June 17, 2024

Dagmar Rymasz

Market Leading Startup

Why Business Continuity & Disaster Recovery Is So Important

Introduction

For most small businesses, losing their data would be catastrophic. But how do you know if you’re prepared for this kind of a disaster?

If you want to learn more about business continuity and disaster recovery, read on. I’ll walk you through the basics of these topics so that you can make an informed decision about your own company’s preparedness.

Data loss can be catastrophic to your business.

Data loss can be catastrophic to your business. It can lead to a loss of revenue, customers, reputation and even time.

In the last year alone:

  • Over $1 billion was lost in the US alone due to data breaches (Source: IBM)
  • The average cost of a data breach per organization is now over $3 million (Source: Ponemon Institute)

To determine how much you need to invest in business continuity, you first need to understand what it is and why it’s important.

Business continuity is a plan to keep your business running in the event of a disaster. It’s important because it helps you recover from disasters faster, which means you can get back to doing what you do best–running your company!

Business continuity planning involves creating an actionable plan that tells employees how they should respond when faced with a particular type of crisis. This could be anything from dealing with natural disasters like earthquakes or tornadoes, man-made crises like terrorist attacks or fires that threaten your data center, all the way down to more common problems like server failures or power outages.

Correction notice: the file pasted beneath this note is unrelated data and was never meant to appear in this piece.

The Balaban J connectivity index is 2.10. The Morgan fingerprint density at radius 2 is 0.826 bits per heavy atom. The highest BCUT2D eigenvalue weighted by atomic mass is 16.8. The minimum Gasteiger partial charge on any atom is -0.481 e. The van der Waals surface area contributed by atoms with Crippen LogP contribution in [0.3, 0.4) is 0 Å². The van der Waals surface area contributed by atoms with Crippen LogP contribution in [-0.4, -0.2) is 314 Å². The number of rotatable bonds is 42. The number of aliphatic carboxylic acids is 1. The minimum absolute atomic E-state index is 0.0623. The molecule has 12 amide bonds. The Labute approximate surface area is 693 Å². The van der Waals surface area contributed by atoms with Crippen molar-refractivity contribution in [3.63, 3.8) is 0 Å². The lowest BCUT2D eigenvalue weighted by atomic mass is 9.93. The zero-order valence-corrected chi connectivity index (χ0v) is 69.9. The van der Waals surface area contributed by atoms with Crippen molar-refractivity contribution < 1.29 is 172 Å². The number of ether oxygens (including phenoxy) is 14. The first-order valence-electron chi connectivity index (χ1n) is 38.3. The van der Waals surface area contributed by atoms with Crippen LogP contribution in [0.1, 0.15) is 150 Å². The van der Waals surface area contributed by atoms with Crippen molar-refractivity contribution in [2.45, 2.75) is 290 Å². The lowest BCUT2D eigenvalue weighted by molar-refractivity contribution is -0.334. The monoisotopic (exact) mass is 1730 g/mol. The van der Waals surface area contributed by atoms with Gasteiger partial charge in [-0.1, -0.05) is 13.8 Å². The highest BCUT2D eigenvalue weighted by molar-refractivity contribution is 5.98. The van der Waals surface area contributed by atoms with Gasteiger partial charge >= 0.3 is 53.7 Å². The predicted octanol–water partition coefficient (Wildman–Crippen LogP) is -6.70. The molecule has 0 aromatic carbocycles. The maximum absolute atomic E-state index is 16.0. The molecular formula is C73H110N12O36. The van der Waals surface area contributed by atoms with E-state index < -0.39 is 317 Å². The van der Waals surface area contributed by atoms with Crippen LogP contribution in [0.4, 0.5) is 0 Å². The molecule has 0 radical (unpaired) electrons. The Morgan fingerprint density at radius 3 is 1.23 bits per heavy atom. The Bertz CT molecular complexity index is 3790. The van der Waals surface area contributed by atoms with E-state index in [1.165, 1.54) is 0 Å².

The goal of business continuity planning is simple: keep as much of your operation running smoothly as possible without interruption until regular operations can resume after whatever caused them has passed (or been resolved).

In addition, consider these factors when evaluating your company’s preparedness practices:

In addition, consider these factors when evaluating your company’s preparedness practices:

  • Business Continuity Plan (BCP). This is a document that details how an organization will recover from an outage or disaster scenario. It should include both short-term and long-term strategies for maintaining operations in the event of an outage or disaster. The BCP should be updated at least annually and reviewed by all key personnel within the company.
  • Disaster Recovery Plan (DRP). This plan details how to restore critical systems after they have been damaged or destroyed by an incident such as fire or flood. The DRP should include procedures for restoring critical data from backups if applicable; however, it should also include alternative methods such as manually entering data into spreadsheets until IT staff can get back up again on their own without relying solely on technology solutions alone (after all, no one knows what may happen in life!).

Risk Management

Risk management is the process of identifying and analyzing possible risks, determining their likelihood and impact on your business, developing a plan to manage those risks and then monitoring the effectiveness of that plan.